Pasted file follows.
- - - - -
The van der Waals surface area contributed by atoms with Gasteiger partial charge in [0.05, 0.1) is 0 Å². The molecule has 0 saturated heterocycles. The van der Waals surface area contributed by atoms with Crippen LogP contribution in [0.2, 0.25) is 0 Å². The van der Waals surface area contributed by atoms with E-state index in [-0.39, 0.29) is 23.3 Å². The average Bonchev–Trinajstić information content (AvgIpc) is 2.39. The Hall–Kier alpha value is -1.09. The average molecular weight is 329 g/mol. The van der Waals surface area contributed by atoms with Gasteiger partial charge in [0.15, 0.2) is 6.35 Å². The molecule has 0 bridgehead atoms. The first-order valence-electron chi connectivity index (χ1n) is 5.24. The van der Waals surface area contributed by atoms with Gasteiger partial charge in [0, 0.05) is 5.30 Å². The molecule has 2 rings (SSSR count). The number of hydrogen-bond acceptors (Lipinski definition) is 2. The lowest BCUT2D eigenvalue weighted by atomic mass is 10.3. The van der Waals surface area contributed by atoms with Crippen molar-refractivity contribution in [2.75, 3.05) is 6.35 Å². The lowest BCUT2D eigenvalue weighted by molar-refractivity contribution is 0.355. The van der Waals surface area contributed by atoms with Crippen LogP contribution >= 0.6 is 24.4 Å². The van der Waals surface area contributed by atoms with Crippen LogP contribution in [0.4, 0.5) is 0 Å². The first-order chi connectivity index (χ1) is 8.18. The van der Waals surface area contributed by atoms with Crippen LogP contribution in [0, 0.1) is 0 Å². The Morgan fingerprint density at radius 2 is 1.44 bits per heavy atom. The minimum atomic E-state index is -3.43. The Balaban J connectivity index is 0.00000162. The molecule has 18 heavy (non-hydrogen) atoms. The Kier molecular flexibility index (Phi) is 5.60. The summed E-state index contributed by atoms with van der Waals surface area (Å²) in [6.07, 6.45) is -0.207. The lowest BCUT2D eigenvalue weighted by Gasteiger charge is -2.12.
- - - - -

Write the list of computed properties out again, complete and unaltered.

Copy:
The van der Waals surface area contributed by atoms with Gasteiger partial charge in [0.05, 0.1) is 0 Å². The molecule has 0 saturated heterocycles. The van der Waals surface area contributed by atoms with Crippen LogP contribution in [0.2, 0.25) is 0 Å². The van der Waals surface area contributed by atoms with E-state index in [-0.39, 0.29) is 23.3 Å². The average Bonchev–Trinajstić information content (AvgIpc) is 2.39. The Hall–Kier alpha value is -1.09. The average molecular weight is 329 g/mol. The van der Waals surface area contributed by atoms with Gasteiger partial charge in [0.15, 0.2) is 6.35 Å². The molecule has 0 bridgehead atoms. The first-order valence-electron chi connectivity index (χ1n) is 5.24. The van der Waals surface area contributed by atoms with Gasteiger partial charge in [0, 0.05) is 5.30 Å². The molecule has 2 rings (SSSR count). The number of hydrogen-bond acceptors (Lipinski definition) is 2. The lowest BCUT2D eigenvalue weighted by atomic mass is 10.3. The van der Waals surface area contributed by atoms with Crippen molar-refractivity contribution in [2.75, 3.05) is 6.35 Å². The lowest BCUT2D eigenvalue weighted by molar-refractivity contribution is 0.355. The van der Waals surface area contributed by atoms with Crippen LogP contribution >= 0.6 is 24.4 Å². The van der Waals surface area contributed by atoms with Crippen LogP contribution in [0.4, 0.5) is 0 Å². The first-order chi connectivity index (χ1) is 8.18. The van der Waals surface area contributed by atoms with Crippen LogP contribution in [0, 0.1) is 0 Å². The Morgan fingerprint density at radius 2 is 1.44 bits per heavy atom. The minimum atomic E-state index is -3.43. The Balaban J connectivity index is 0.00000162. The molecule has 18 heavy (non-hydrogen) atoms. The Kier molecular flexibility index (Phi) is 5.60. The summed E-state index contributed by atoms with van der Waals surface area (Å²) in [6.07, 6.45) is -0.207. The lowest BCUT2D eigenvalue weighted by Gasteiger charge is -2.12.